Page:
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Geographic variation in the treatment of non-ST-segment myocardial infarction in the English National Health Service: a cohort study

Dondo, TB; Hall, M; Timmis, AD; Yan, AT; Batin, PD; Oliver, G; Alabas, OA; ... Gale, CP; + view all (2016) Geographic variation in the treatment of non-ST-segment myocardial infarction in the English National Health Service: a cohort study. BMJ OPEN , 6 (7) 10.1136/bmjopen-2016-011600. Green open access

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Abstract

OBJECTIVES: To investigate geographic variation in guideline-indicated treatments for non-ST-elevation myocardial infarction (NSTEMI) in the English National Health Service (NHS). DESIGN: Cohort study using registry data from the Myocardial Ischaemia National Audit Project. SETTING: All Clinical Commissioning Groups (CCGs) (n=211) in the English NHS. PARTICIPANTS: 357 228 patients with NSTEMI between 1 January 2003 and 30 June 2013. MAIN OUTCOME MEASURE: Proportion of eligible NSTEMI who received all eligible guideline-indicated treatments (optimal care) according to the date of guideline publication. RESULTS: The proportion of NSTEMI who received optimal care was low (48 257/357 228; 13.5%) and varied between CCGs (median 12.8%, IQR 0.7–18.1%). The greatest geographic variation was for aldosterone antagonists (16.7%, 0.0–40.0%) and least for use of an ECG (96.7%, 92.5–98.7%). The highest rates of care were for acute aspirin (median 92.8%, IQR 88.6–97.1%), and aspirin (90.1%, 85.1–93.3%) and statins (86.4%, 82.3–91.2%) at hospital discharge. The lowest rates were for smoking cessation advice (median 11.6%, IQR 8.7–16.6%), dietary advice (32.4%, 23.9–41.7%) and the prescription of P2Y12 inhibitors (39.7%, 32.4–46.9%). After adjustment for case mix, nearly all (99.6%) of the variation was due to between-hospital differences (median 64.7%, IQR 57.4–70.0%; between-hospital variance: 1.92, 95% CI 1.51 to 2.44; interclass correlation 0.996, 95% CI 0.976 to 0.999). CONCLUSIONS: Across the English NHS, the optimal use of guideline-indicated treatments for NSTEMI was low. Variation in the use of specific treatments for NSTEMI was mostly explained by between-hospital differences in care. Performance-based commissioning may increase the use of NSTEMI treatments and, therefore, reduce premature cardiovascular deaths.

Type: Article
Title: Geographic variation in the treatment of non-ST-segment myocardial infarction in the English National Health Service: a cohort study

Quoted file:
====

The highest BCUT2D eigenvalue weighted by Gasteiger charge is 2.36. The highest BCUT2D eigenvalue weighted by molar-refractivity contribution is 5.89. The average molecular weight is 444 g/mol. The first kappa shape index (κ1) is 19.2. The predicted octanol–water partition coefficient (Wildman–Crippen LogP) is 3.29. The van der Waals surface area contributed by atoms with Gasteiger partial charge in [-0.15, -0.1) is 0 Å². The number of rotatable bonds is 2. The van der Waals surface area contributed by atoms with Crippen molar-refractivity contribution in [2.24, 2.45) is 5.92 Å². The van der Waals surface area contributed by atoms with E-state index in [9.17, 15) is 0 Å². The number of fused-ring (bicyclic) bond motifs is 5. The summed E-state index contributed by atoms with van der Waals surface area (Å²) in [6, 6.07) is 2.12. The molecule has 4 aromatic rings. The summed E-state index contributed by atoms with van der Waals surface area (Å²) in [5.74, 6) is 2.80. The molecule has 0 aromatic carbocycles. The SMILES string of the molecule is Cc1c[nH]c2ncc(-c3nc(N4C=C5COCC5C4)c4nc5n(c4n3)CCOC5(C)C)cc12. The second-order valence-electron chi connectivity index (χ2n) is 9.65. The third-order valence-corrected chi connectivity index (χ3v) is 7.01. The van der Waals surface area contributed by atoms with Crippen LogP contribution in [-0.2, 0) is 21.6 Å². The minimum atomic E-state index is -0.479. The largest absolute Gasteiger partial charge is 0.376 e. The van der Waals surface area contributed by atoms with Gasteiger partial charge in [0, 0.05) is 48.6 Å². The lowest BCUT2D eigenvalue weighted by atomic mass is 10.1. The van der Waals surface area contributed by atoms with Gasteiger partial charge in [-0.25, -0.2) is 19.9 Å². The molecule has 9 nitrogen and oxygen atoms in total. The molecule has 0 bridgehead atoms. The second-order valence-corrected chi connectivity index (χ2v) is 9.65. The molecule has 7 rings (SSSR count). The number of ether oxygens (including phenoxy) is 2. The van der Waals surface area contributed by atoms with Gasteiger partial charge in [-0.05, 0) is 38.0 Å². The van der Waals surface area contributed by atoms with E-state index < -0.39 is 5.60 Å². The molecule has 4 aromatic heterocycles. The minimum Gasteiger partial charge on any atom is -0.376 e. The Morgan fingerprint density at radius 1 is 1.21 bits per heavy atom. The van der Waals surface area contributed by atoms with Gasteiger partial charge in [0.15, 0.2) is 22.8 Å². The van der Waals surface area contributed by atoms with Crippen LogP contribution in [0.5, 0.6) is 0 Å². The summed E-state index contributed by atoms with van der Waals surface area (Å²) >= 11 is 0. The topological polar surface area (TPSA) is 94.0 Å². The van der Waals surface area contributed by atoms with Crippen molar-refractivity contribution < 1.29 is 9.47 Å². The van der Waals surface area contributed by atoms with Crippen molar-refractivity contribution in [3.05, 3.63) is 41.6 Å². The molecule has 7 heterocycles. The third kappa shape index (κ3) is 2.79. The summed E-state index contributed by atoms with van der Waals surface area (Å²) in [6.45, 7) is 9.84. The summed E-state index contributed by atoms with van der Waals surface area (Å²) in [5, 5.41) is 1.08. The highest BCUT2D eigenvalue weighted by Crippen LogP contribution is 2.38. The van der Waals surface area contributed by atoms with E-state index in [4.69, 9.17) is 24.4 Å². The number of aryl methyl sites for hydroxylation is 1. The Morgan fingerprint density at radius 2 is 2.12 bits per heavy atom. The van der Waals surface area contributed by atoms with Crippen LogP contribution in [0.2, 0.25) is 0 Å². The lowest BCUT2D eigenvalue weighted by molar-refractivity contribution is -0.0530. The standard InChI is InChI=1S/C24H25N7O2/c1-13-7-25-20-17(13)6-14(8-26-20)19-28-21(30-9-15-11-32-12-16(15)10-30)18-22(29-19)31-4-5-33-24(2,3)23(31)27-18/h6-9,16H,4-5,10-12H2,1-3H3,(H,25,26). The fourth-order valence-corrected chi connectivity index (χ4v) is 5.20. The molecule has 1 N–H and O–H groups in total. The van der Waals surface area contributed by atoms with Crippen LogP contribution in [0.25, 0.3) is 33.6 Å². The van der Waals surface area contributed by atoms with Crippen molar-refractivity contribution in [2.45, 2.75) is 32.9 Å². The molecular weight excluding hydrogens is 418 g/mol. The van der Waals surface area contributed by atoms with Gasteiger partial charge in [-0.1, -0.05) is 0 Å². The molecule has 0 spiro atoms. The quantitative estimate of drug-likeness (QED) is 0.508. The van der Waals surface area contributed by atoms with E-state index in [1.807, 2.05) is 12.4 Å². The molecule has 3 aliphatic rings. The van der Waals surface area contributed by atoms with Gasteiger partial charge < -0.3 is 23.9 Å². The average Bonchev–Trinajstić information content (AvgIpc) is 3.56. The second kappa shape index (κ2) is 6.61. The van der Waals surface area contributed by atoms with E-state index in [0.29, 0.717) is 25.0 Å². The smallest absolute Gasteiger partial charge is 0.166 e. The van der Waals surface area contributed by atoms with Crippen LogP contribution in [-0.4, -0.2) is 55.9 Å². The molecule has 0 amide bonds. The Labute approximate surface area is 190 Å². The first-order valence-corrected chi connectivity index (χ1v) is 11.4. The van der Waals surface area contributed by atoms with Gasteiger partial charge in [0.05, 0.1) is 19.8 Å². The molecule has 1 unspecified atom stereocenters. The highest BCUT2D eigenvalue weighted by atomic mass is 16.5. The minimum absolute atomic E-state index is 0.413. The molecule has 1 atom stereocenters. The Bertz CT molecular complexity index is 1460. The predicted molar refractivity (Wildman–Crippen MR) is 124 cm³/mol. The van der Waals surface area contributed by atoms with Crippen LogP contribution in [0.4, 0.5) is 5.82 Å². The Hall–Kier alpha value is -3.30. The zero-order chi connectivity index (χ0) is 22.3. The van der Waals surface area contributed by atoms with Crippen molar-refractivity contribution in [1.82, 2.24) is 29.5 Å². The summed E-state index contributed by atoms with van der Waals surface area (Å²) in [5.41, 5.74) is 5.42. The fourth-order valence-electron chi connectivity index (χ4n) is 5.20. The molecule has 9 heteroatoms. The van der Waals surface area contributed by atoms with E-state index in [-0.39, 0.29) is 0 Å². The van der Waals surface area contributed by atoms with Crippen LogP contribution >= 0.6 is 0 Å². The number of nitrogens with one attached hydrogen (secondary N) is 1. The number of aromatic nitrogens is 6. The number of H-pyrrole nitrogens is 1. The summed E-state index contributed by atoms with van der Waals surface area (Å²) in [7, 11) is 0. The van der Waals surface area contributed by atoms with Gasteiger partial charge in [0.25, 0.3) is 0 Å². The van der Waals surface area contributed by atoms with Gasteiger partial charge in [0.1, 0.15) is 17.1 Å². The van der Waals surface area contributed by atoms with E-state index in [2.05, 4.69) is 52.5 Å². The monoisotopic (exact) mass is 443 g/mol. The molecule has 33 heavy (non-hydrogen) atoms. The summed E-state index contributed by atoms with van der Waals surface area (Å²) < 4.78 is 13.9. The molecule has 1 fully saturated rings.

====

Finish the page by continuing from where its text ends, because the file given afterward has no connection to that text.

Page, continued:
Open access status: An open access version is available from UCL Discovery
DOI: 10.1136/bmjopen-2016-011600
Additional information: Published by the BMJ Publishing Group Limited. For permission to use (where not already granted under a licence) please go to http://www.bmj.com/company/products-services/rights-and-licensing/ This is an Open Access article distributed in accordance with the terms of the Creative Commons Attribution (CC BY 4.0) license, which permits others to distribute, remix, adapt and build upon this work, for commercial use, provided the original work is properly cited. See: http://creativecommons.org/licenses/by/4.0/
Keywords: Science & Technology, Life Sciences & Biomedicine, Medicine, General & Internal, General & Internal Medicine, Acute Coronary Syndromes, American Heart Associations, Audit Project, Task-Force, Guidelines Program, Reduced Mortality, European-Society, United-Kingdom, Elevation, Care
UCL classification: UCL
UCL > Provost and Vice Provost Offices
UCL > Provost and Vice Provost Offices > School of Life and Medical Sciences
UCL > Provost and Vice Provost Offices > School of Life and Medical Sciences > Faculty of Population Health Sciences
UCL > Provost and Vice Provost Offices > School of Life and Medical Sciences > Faculty of Population Health Sciences > Institute of Cardiovascular Science
UCL > Provost and Vice Provost Offices > School of Life and Medical Sciences > Faculty of Population Health Sciences > Institute of Cardiovascular Science > Clinical Science
UCL > Provost and Vice Provost Offices > School of Life and Medical Sciences > Faculty of Population Health Sciences > Institute of Health Informatics
URI: https://discovery.ucl.ac.uk/id/eprint/1504368
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